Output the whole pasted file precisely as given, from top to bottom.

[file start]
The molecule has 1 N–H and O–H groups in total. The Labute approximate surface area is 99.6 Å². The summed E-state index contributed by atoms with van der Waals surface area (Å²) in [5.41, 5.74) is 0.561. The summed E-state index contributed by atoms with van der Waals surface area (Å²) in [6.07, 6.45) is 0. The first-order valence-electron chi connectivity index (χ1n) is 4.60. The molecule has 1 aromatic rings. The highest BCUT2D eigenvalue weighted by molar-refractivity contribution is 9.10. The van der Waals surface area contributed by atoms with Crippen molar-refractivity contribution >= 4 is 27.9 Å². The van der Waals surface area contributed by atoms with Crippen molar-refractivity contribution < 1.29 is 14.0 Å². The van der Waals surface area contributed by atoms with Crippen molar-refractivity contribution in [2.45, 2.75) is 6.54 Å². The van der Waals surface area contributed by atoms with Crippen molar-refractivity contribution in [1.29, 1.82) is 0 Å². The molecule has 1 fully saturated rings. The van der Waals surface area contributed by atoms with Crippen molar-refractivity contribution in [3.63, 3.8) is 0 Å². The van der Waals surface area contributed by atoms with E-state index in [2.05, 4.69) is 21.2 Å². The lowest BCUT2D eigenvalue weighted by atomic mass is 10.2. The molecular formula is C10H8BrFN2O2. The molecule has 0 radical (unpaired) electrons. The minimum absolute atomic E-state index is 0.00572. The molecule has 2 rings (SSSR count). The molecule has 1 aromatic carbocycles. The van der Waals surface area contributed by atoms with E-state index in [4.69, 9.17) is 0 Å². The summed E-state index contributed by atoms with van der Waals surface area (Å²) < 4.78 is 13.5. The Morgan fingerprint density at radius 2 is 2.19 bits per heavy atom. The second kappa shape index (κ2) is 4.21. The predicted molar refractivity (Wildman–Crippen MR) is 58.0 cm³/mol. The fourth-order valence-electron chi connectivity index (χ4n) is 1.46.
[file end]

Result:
The molecule has 1 N–H and O–H groups in total. The Labute approximate surface area is 99.6 Å². The summed E-state index contributed by atoms with van der Waals surface area (Å²) in [5.41, 5.74) is 0.561. The summed E-state index contributed by atoms with van der Waals surface area (Å²) in [6.07, 6.45) is 0. The first-order valence-electron chi connectivity index (χ1n) is 4.60. The molecule has 1 aromatic rings. The highest BCUT2D eigenvalue weighted by molar-refractivity contribution is 9.10. The van der Waals surface area contributed by atoms with Crippen molar-refractivity contribution >= 4 is 27.9 Å². The van der Waals surface area contributed by atoms with Crippen molar-refractivity contribution < 1.29 is 14.0 Å². The van der Waals surface area contributed by atoms with Crippen molar-refractivity contribution in [2.45, 2.75) is 6.54 Å². The van der Waals surface area contributed by atoms with Crippen molar-refractivity contribution in [1.29, 1.82) is 0 Å². The molecule has 1 fully saturated rings. The van der Waals surface area contributed by atoms with Crippen molar-refractivity contribution in [3.63, 3.8) is 0 Å². The van der Waals surface area contributed by atoms with E-state index in [2.05, 4.69) is 21.2 Å². The lowest BCUT2D eigenvalue weighted by atomic mass is 10.2. The molecular formula is C10H8BrFN2O2. The molecule has 0 radical (unpaired) electrons. The minimum absolute atomic E-state index is 0.00572. The molecule has 2 rings (SSSR count). The molecule has 1 aromatic carbocycles. The van der Waals surface area contributed by atoms with E-state index in [4.69, 9.17) is 0 Å². The summed E-state index contributed by atoms with van der Waals surface area (Å²) < 4.78 is 13.5. The Morgan fingerprint density at radius 2 is 2.19 bits per heavy atom. The second kappa shape index (κ2) is 4.21. The predicted molar refractivity (Wildman–Crippen MR) is 58.0 cm³/mol. The fourth-order valence-electron chi connectivity index (χ4n) is 1.46.